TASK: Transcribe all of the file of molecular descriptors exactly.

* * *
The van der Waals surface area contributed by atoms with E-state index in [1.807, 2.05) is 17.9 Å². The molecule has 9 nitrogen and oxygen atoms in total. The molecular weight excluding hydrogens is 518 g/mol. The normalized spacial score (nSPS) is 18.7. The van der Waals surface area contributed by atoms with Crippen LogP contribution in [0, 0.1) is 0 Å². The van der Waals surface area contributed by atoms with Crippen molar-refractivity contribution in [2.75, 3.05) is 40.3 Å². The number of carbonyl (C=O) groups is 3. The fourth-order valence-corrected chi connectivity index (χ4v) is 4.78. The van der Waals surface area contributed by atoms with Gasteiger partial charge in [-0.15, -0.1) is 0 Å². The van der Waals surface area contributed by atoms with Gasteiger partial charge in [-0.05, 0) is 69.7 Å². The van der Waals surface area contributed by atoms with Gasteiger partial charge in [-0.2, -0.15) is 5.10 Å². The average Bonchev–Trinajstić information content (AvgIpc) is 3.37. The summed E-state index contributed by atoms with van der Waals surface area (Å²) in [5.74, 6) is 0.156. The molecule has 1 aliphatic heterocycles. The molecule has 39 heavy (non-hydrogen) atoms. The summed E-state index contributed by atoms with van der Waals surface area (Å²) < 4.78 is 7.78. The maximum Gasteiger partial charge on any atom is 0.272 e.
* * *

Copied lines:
The van der Waals surface area contributed by atoms with E-state index in [1.807, 2.05) is 17.9 Å². The molecule has 9 nitrogen and oxygen atoms in total. The molecular weight excluding hydrogens is 518 g/mol. The normalized spacial score (nSPS) is 18.7. The van der Waals surface area contributed by atoms with Crippen LogP contribution in [0, 0.1) is 0 Å². The van der Waals surface area contributed by atoms with Crippen molar-refractivity contribution in [2.75, 3.05) is 40.3 Å². The number of carbonyl (C=O) groups is 3. The fourth-order valence-corrected chi connectivity index (χ4v) is 4.78. The van der Waals surface area contributed by atoms with Gasteiger partial charge in [-0.15, -0.1) is 0 Å². The van der Waals surface area contributed by atoms with Gasteiger partial charge in [-0.05, 0) is 69.7 Å². The van der Waals surface area contributed by atoms with Gasteiger partial charge in [-0.2, -0.15) is 5.10 Å². The average Bonchev–Trinajstić information content (AvgIpc) is 3.37. The summed E-state index contributed by atoms with van der Waals surface area (Å²) in [5.74, 6) is 0.156. The molecule has 1 aliphatic heterocycles. The molecule has 39 heavy (non-hydrogen) atoms. The summed E-state index contributed by atoms with van der Waals surface area (Å²) < 4.78 is 7.78. The maximum Gasteiger partial charge on any atom is 0.272 e.